The NFL has gone high-tech. New for this season, every player has a tracker embedded in his shoulder pads that collects data like velocity, distance traveled and proximity to opposing players. Zebra Technologies is the company behind the tech, and the insights they provide are letting fans see the game in a whole new light.
The stage is set for Super Bowl 50. The Carolina Panthers and the Denver Broncos will clash Feb. 7 for the right to be called world champions. To make it this far, they had to dispose of some tough competition. Here are the most impressive numbers from NFL Championship weekend.
*All stats courtesy of NFL.com
1. Ware and Miller are a Terrorizing Tandem
DeMarcus Ware and Von Miller are two elite pass rushers, and the Broncos' game plan against New England included cutting these beasts loose. Ware and Miller rushed the quarterback a combined 75 times during the AFC Championship game, compared to 51 times against Pittsburgh and an average of 54.7 per game during the regular season. The pair wreaked non-stop havoc, combining for 3.5 sacks, 11 QB hits and 18 total pressures.
If the Broncos want to raise the Lombardi Trophy, they'll have to figure out a way for the dynamic duo of Miller and Ware to put pressure on Cam Newton.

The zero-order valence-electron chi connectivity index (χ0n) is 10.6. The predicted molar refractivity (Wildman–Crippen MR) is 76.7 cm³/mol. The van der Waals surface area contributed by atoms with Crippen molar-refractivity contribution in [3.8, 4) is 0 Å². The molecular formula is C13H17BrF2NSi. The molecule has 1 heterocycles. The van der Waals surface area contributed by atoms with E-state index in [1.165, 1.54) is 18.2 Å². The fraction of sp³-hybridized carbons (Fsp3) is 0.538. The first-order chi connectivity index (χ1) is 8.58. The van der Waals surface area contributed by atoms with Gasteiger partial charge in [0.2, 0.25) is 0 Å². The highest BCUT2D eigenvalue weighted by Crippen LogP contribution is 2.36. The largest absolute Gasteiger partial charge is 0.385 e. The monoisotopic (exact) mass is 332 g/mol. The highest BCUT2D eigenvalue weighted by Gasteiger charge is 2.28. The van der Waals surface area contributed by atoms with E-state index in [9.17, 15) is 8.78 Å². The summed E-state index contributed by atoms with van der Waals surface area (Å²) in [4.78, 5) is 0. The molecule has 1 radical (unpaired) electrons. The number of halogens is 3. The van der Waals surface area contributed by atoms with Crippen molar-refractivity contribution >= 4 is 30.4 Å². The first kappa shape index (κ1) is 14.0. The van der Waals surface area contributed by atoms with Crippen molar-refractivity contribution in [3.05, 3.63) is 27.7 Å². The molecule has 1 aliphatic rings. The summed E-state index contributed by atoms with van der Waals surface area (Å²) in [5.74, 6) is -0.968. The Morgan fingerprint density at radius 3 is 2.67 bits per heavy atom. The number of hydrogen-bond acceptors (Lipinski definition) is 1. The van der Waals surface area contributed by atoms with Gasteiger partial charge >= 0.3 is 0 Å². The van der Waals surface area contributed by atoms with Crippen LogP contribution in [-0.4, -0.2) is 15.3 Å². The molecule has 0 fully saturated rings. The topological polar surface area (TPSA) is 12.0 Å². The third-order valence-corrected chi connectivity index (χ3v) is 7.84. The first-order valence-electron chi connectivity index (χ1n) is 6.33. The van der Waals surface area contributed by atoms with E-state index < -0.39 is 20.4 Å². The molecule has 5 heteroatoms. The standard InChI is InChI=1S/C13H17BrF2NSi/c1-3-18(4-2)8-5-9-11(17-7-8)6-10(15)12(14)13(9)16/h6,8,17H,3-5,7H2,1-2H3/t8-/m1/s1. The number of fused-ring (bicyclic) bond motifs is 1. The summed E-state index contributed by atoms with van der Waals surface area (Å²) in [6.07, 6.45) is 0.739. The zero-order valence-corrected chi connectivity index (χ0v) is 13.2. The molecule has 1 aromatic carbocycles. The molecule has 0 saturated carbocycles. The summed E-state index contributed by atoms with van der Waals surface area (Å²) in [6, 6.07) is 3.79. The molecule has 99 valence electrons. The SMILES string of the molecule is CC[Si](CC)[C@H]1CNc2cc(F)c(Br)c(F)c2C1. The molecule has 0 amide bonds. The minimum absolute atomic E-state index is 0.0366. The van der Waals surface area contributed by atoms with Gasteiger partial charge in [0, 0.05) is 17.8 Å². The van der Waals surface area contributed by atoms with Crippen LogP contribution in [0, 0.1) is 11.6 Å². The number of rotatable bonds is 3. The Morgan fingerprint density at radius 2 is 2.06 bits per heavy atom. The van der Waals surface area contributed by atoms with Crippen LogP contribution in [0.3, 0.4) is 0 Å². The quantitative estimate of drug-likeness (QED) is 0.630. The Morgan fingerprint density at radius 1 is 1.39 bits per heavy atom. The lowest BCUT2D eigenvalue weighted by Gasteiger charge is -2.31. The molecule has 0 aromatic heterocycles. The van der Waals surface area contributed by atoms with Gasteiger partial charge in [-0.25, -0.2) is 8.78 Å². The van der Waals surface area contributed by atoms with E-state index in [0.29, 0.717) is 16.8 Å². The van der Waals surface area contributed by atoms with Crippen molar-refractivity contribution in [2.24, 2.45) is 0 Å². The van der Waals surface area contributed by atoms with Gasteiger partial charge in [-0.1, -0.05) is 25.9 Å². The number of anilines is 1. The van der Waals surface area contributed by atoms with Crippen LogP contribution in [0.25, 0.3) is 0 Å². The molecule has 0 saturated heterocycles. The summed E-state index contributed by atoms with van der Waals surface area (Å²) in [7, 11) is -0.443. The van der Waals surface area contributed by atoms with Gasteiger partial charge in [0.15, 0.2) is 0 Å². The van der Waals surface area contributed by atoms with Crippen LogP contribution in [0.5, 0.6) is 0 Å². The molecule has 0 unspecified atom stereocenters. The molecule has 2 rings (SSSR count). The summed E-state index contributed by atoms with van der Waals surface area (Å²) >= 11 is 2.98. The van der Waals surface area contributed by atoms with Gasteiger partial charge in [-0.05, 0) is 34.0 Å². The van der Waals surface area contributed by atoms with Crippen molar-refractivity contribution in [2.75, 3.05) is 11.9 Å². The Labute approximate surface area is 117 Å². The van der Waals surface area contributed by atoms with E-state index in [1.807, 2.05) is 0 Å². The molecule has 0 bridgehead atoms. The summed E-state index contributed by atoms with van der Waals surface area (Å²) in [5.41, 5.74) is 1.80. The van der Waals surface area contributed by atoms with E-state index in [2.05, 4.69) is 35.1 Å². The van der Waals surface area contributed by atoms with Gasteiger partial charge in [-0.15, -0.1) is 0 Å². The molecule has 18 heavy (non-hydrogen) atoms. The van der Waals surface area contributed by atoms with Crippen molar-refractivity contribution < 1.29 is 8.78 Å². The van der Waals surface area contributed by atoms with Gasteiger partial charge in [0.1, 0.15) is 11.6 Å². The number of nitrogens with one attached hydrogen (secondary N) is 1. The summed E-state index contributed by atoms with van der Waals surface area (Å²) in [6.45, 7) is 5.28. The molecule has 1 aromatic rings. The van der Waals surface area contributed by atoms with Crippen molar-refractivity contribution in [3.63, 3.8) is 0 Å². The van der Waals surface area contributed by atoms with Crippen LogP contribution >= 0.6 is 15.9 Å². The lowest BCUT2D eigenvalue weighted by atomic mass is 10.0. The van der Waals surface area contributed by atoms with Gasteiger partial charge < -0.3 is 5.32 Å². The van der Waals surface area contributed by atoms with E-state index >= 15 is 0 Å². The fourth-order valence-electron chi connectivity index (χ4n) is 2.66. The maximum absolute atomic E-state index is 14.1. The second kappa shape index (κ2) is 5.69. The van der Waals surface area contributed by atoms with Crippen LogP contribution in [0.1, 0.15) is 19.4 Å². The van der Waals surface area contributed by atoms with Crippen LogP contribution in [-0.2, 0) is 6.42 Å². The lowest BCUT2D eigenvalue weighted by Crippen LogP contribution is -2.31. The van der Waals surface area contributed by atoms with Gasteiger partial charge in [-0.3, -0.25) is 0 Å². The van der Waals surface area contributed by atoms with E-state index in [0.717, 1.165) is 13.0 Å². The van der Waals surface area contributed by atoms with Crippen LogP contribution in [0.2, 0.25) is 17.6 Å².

2. Coming Up Short
The Panthers' stingy pass defense showed up once again during the NFC Championship, forcing Carson Palmer into some terrible throws. Palmer finished with four interceptions, and when he did complete passes, they were rarely for big yardage. His completions were caught an average of 5.62 yards beyond the line of scrimmage.
For comparison, Newton's completions were caught an average of 10.3 yards beyond the line of scrimmage—nearly twice the distance of Palmer's. Given the explosive nature of Carolina's offense, relying on short passes in the Super Bowl probably won't get it done for Peyton Manning and the Broncos.
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3. Scrambling Sheriff
Running isn't really Peyton Manning's thing. His rushing totals over the last three seasons read like a weather report in Antartica: -31 in 2013, -24 in 2014 and -6 in 2015. However, Manning made a crucial play with his feet in the AFC Championship, taking advantage of a hole in the defense and picking up a big first down.
Manning hit a top speed of 15.38mph, which was faster than any Patriots defender on the play. It was the first time since 2002 that he picked up a first down with his feet on a third-and-10 or longer. The Broncos picked up another first down on the drive, then punted to pin the Pats deep in their own territory. Since the margin of victory in the game was incredibly slim, who knows what would have happened if Manning had thrown the ball away instead of scrambling.
No one expects Manning to run the football in Super Bowl 50, but a play or two like this could ultimately have a huge impact on the outcome.
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